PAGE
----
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C.D. Warner, et al., comp.  The Library of the World’s Best Literature.
An Anthology in Thirty Volumes.  1917.
 
Epitaph
By José-Maria de Heredia (1842–1905)
 
After the Verses of Henri III.

Translation of Maurice Francis Egan

HERE sleeps, O passer, Hyacinth the Lord
  Of Maugiron, dead, gone, at rest:
  May God absolve and keep him near his breast;
Fallen to earth, he lies in holy sward.
None—even Quélus—wore the pearly cord,        5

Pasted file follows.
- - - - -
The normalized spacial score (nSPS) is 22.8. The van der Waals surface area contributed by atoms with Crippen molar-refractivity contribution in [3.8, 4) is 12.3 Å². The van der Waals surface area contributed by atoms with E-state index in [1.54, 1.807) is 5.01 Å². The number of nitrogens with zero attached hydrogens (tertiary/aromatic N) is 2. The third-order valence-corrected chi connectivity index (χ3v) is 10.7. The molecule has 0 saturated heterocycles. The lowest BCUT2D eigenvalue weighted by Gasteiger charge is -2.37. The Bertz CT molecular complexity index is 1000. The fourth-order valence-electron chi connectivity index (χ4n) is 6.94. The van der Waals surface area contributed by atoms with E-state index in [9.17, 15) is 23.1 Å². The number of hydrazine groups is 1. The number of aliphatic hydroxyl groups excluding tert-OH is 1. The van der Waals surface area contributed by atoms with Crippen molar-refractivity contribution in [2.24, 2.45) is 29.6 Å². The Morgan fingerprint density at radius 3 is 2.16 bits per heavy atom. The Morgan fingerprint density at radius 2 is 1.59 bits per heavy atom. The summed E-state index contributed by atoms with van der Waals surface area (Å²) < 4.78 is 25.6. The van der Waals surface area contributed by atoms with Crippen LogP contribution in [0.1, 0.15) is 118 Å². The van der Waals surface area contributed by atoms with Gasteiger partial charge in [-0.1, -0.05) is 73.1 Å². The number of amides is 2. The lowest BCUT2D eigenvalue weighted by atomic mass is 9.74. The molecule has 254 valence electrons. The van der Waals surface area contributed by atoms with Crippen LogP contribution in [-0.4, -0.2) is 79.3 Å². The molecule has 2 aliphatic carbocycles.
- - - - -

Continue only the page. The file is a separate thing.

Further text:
The plumèd cap, or ruff more meetly prest;
  Behold by a new Myron well exprest
A spray of hyacinth in marble scored.
And having kissed him and most tenderly
Placed him in coffin, Henry willed that he        10
  At Saint-Germain be laid;—fair, wan, he lies.
And wishing that such grief should never die,
He made in church, all changes to defy,
  This sweet, sad symbol of Apollo’s sighs.
 
 
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